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Reviewed: Aug. 20, 2014
I found a gorgeous cast-iron aebelskiver pan at the thrift store and went searching for recipes. This is the perfect one! Not too sweet, so perfect for savory and sweet fillings alike. We did plain, fresh raspberry, fresh blueberry, nectarine butter (like apple butter), and sausage gravy. I didn't get perfect spherical balls, but I'm sure it's more of a technique issue than a recipe issue. These taste like the ones from my childhood! Awesome!
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Cooking Level: Expert

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Reviewed: Jul. 26, 2014
Excellent recipe. Thanks for sharing.
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Reviewed: Jul. 19, 2014
Tried this recipe this morning and it was excellent. I made three alterations: I added 1 teaspoon of vanilla to the batter, used butter in the pan instead of oil, and used milk "soured" with white vinegar instead of buttermilk (what I had on hand). The recipe made 7 batches of 7, so a total of 49 delicious puff pancakes. My three kids devoured them all!
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Reviewed: Jun. 29, 2014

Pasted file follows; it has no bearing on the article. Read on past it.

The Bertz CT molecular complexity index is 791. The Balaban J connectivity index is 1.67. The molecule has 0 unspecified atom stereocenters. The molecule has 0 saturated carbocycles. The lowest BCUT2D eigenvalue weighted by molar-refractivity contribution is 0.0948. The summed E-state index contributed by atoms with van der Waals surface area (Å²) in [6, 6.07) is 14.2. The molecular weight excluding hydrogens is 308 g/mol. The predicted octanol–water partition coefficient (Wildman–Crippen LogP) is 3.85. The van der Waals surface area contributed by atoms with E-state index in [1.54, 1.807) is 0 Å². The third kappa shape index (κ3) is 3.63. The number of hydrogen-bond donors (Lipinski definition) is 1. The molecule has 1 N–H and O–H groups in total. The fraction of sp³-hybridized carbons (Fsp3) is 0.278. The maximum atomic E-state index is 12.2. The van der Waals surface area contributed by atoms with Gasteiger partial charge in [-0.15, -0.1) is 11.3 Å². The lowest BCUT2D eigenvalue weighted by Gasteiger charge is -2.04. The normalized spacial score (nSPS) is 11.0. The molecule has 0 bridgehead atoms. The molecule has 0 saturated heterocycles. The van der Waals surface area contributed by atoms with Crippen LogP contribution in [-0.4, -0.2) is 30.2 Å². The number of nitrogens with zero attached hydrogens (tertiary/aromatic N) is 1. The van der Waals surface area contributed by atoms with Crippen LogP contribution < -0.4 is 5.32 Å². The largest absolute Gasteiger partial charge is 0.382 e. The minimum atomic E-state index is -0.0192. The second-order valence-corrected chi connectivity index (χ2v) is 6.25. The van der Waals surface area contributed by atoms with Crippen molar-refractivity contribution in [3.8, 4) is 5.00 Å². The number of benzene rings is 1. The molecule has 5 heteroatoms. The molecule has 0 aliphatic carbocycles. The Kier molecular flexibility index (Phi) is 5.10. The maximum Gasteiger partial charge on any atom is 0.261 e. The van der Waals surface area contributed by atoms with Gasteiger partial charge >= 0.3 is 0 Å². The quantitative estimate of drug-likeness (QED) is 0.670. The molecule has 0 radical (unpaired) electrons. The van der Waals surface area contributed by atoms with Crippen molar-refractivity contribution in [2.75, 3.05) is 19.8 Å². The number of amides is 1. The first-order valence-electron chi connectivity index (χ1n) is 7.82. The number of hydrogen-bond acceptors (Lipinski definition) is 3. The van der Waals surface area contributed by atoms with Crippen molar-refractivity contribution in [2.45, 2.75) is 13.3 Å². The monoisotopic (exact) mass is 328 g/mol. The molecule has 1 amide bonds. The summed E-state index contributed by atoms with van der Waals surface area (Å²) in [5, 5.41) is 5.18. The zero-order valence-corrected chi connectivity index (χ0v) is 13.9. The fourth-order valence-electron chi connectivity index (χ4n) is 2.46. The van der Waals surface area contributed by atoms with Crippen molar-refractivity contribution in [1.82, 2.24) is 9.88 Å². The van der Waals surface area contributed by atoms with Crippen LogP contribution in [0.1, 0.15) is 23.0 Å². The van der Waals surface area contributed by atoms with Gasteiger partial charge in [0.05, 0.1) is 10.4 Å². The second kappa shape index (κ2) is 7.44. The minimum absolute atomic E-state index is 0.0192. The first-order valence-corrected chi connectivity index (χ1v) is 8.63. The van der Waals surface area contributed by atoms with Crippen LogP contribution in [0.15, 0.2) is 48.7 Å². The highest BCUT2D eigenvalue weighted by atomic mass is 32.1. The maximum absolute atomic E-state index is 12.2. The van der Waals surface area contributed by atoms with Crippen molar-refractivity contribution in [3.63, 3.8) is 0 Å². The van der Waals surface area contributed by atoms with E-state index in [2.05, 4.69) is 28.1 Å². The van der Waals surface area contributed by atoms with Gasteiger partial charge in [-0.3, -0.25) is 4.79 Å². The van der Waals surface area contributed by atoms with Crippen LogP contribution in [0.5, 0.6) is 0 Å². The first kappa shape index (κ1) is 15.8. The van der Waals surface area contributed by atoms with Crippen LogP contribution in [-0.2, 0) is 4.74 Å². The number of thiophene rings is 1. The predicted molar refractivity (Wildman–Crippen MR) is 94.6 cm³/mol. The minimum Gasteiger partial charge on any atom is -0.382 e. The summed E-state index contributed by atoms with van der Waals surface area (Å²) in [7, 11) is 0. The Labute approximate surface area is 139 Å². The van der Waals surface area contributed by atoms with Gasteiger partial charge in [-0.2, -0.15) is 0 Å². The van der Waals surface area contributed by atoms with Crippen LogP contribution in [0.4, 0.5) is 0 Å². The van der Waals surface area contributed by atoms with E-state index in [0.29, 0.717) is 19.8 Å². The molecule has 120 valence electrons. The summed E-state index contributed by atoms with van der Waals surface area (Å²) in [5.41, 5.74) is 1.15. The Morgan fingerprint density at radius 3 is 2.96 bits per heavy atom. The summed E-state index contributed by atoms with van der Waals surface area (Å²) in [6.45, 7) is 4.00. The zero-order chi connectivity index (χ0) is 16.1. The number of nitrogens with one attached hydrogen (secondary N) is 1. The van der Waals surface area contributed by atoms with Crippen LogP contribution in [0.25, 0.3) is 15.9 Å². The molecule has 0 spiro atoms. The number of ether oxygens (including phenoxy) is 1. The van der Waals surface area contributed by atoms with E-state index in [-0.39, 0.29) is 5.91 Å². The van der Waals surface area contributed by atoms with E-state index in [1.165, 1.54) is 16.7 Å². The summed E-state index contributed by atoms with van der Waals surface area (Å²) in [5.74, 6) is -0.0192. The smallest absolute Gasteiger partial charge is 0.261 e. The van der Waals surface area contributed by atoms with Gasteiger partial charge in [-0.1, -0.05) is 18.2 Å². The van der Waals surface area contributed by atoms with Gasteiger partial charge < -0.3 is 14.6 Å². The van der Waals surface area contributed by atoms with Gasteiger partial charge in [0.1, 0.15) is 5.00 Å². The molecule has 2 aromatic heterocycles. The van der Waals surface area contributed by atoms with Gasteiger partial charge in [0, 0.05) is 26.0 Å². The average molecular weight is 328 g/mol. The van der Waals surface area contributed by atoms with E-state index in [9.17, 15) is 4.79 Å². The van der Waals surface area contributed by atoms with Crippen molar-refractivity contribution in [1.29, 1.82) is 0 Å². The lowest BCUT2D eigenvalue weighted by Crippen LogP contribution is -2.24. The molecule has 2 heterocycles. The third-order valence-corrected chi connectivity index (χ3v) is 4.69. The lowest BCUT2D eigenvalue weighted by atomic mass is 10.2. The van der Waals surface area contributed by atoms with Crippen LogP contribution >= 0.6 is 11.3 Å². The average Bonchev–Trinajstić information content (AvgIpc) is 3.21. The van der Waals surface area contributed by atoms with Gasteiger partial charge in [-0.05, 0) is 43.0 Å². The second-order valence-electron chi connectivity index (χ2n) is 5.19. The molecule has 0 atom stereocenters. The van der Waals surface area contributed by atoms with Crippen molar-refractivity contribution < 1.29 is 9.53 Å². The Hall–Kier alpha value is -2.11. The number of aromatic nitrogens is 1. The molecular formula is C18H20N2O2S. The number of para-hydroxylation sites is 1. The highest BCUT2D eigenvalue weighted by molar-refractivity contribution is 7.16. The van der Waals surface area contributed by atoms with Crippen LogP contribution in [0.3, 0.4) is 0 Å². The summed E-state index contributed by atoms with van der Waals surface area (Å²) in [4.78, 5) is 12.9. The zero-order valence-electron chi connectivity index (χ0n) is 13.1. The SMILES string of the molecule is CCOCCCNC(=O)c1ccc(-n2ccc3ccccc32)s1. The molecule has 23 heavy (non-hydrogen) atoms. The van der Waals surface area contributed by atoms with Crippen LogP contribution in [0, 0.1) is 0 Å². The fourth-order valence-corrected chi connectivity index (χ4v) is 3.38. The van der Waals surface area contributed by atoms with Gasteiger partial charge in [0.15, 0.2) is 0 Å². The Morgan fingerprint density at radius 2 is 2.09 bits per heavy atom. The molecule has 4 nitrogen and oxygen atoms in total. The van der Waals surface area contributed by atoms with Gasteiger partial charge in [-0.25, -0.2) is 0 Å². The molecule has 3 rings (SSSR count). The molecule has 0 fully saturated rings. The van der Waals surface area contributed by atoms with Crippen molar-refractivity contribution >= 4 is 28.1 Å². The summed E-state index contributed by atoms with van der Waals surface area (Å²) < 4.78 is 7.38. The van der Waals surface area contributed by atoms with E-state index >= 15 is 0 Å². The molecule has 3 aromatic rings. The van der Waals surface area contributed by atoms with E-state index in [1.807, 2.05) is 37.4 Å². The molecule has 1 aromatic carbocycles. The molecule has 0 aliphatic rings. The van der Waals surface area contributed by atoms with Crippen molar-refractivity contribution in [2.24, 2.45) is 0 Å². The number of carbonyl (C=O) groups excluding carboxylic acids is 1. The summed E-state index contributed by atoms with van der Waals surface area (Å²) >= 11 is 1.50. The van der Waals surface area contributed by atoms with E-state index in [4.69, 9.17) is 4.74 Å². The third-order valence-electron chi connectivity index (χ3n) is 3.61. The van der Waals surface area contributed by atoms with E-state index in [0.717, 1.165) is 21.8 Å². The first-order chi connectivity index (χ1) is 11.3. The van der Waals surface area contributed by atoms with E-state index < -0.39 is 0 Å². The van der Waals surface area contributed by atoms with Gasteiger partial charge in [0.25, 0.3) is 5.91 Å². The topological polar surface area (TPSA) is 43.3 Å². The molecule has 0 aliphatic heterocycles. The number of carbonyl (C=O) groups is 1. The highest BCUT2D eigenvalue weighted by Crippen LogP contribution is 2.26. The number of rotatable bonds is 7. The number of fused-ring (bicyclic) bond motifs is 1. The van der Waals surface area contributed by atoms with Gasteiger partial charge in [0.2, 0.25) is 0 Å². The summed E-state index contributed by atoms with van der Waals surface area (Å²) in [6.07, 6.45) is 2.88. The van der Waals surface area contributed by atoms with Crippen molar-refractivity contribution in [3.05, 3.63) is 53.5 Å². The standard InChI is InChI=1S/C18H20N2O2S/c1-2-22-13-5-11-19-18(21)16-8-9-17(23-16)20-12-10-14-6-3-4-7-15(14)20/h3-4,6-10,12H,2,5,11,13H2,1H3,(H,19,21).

Though I was raised in the US, I'm half-Danish and have lived in Denmark so I know æbleskiver! This is a good recipe, though I have two small recommendations: 1) Add a little cardamom to make it more traditional. 2) An extra egg white won't hurt if you want them to be a little fluffier. One more thing - use butter for the pan! It's part of what makes æbleskiver taste so delicious. Make sure the butter is clarified or it will burn. To clarify butter, slowly heat it until it bubbles and all the white solids rise to the top, then gently skim them off (cheesecloth is the preferred method if you want to do a really good job). I also recommend that you use unsalted butter because it is typically fresher than salted butter.
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Reviewed: Jun. 15, 2014
Very easy to make. Loved the texture!
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Cooking Level: Expert

Living In: Chantilly, Virginia, USA

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Reviewed: May 18, 2014
Don't have the actual pan but making small pancakes of the batter is still awesome; my daughter call them æble-cakes.